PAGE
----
Whether it's a period property, an old agricultural building or commercial premises, if it has solid brick, masonry or stone walls they'll be leaking heat like a sieve. Heritage building, conservation area or listed status normally means that exterior cladding is out of the question. So with no significant cavity between the inner and outer skin (i.e. more than 40mm), standard practice on pre-1930 buildings, there are only two options left; either fix everything else with the exception of the the walls and accept that at least 30% of your heat will be lost through them, or insulate the interior of the wall and accept that you'll lose around 90-100mm of internal floor space. While you may not want to lose any floor space, when you experience the comfort the insulation brings you'll soon get over it. The benefits of Interior Wall Insulation (IWI) are enormous and far outweigh any negatives.
Retrofitting Interior Wall Insulation to an occupied property is not a job not for the faint hearted, but sadly it's essential for the long term sustainability of the building. If 30% of your heating bill is £500 this year, five years ago it would have been £200 and in another five years it could be £1000 per year. This is effectively the cost of having un-insulated walls.
The challenges for those fitting Interior Wall Insulation include the need to retain period features such as architraves or wood paneling, and the adjustment of skirting boards, electrics, plumbing, radiators and carpets to suit the new wall which is 4" thicker than it used to be. IWI is much easier if you're refurbishing or renovating the whole building.
Interior Wall Insulation options range from a very slim Space Therm blanket (ridiculously expensive), multi-layer foil with insulated wadding (fiddily and difficult to finish, particularly at the edges), hygroscopic hemp or wood fibre boards (limited thermal performance & potential for odours), expanded polystyrene or phenolic panels (ok if fitted correctly but prone to air gaps and condensation*), or spray-in foam insulation (fast, effective, airtight & no waste but only suitable for large areas).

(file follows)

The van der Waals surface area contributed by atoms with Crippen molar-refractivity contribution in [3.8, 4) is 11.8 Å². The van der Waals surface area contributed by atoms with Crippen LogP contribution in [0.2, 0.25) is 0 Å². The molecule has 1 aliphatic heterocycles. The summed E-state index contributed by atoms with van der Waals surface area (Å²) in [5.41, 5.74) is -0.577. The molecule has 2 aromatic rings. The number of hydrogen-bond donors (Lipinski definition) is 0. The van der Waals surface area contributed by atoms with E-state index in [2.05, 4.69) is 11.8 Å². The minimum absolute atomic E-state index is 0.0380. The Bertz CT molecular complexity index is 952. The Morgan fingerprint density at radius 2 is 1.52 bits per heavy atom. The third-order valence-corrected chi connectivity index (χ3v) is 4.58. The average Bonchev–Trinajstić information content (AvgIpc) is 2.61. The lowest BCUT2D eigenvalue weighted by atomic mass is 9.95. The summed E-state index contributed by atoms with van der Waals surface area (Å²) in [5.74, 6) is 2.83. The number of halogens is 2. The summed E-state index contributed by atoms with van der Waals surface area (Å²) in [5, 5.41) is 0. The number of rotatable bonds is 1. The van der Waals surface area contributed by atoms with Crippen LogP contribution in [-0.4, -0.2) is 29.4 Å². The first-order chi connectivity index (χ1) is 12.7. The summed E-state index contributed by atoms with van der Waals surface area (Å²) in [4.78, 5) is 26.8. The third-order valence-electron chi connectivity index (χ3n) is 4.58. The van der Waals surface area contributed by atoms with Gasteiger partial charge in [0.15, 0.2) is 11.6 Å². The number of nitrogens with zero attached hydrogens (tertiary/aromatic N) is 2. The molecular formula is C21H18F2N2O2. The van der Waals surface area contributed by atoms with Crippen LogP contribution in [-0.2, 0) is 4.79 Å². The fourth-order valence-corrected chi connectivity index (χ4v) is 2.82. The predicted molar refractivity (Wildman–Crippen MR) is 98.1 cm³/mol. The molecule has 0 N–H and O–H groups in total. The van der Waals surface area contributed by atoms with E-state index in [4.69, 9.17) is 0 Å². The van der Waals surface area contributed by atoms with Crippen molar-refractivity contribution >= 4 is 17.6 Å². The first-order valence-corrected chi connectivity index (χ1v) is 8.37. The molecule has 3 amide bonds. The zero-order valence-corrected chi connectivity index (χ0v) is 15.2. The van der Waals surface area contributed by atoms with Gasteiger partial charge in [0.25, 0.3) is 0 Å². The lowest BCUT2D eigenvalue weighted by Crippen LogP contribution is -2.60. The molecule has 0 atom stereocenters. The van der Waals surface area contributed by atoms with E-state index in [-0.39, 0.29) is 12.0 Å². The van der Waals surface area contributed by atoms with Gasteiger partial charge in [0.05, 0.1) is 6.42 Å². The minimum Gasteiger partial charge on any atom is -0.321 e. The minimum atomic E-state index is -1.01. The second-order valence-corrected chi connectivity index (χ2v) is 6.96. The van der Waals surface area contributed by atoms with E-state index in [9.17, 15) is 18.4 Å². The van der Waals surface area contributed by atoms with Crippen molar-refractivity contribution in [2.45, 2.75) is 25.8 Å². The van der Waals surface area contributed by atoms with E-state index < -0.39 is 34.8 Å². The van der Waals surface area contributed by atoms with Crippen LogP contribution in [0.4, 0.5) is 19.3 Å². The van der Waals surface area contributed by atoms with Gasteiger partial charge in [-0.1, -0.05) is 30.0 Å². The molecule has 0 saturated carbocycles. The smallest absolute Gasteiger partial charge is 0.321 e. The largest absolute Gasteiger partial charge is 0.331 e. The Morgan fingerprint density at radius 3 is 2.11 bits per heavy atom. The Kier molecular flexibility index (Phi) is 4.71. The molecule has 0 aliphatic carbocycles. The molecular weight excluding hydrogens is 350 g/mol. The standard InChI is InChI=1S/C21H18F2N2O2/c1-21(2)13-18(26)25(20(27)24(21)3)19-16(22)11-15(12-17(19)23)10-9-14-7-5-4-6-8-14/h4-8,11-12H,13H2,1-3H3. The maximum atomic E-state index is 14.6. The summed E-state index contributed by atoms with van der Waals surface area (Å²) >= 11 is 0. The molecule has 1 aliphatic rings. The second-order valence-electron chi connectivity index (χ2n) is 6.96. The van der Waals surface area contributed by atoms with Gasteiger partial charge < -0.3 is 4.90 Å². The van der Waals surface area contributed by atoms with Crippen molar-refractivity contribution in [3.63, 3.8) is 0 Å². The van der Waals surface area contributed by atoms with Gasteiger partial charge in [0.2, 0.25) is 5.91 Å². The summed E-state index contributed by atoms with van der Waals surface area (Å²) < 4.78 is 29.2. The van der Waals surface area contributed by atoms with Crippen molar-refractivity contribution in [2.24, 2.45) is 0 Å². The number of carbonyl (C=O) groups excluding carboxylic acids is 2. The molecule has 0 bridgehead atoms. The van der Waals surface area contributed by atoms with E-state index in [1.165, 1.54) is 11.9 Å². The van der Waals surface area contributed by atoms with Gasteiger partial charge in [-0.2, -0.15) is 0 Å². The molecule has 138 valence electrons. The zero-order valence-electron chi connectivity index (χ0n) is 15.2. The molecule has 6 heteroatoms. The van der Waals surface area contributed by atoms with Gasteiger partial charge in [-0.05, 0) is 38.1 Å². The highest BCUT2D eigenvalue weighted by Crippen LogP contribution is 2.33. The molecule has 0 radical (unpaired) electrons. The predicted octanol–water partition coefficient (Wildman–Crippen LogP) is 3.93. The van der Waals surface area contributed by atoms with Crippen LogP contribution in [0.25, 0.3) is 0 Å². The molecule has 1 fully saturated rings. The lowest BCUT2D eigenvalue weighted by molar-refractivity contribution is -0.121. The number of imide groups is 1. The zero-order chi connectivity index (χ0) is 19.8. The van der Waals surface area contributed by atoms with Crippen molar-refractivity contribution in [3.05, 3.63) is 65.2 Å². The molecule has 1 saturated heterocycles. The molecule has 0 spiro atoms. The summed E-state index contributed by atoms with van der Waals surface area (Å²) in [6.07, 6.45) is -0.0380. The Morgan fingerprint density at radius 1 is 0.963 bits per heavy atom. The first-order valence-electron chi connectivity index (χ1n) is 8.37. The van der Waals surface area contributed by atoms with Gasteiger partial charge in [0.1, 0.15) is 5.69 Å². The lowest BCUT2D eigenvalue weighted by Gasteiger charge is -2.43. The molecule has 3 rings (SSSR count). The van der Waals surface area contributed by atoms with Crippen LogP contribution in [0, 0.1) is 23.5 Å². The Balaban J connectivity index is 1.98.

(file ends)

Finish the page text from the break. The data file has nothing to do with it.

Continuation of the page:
Standard practice is normally to fix insulated PIR bards directly to the wall or into a frame. It works well on paper and, if fitted correctly, in practice too. The problem is some hasty builders have a habit of rushing and leaving gaps. Unless the PIR boards fit perfectly to fully insulate the entire wall, heat can escape through the gaps to warm the void space between the insulation and the cold exterior wall. Condensation then forms in what is normally an unventilated space, then damp, then mould, then odours then problems. It might look ok when the gaps are hidden with tape, but tape doesn't stop heat escaping. It's best to avoid the gaps and the void space behind the insulation.
For masonry, steel and other rigid and/or non-breathable surfaces Solarcrest recommend high-density, closed cell BASF Walltite spray foam. Designed as a wall stabiliser, Walltite will add strength to crumbly or flaky walls at the same time providing an airtight and vapour-tight barrier. It's applied directly to the wall so there's no gap behind, meaning warm air can't meet a cold surface, and it expands on contact so there are no gaps between.
To achieve the target 0.3 U-value you'll need 25mm behind a timber or steel frame and 75mm between the uprights. After leaving a small air gap for services and a fitting a standard foil-backed plasterboard, our wall stabilising, air-sealing, condensation preventing insulation will cost around four inches.
For timber frame walls where the insulation needs to be both breathable and flexible Solarcrest recommend open-cell spray foam. The same product we recommend for the roof.
As BASF certified Foammasters Solarcrest are approved installers of both open and closed cell spray foam insulation. We only work with the best BBA certified products on the market that we know will stand the test of time. With an installer network that extends to most of the UK, our typical projects include both airtight roof and wall insulation with a balanced supply/extract heat recovery system to ventilate the airtight property.
Generally we only recommend spray foam as part of a wider refurbishment or redecoration project, where most if not all the property can be sprayed at once. Our install team will often fit the ventilation during the same visit, encapsulating the ducting where practical and saving weeks of laborious effort on site. Our Spray foam + MVHR combination is the fastest way to 'build tight - ventilate right'.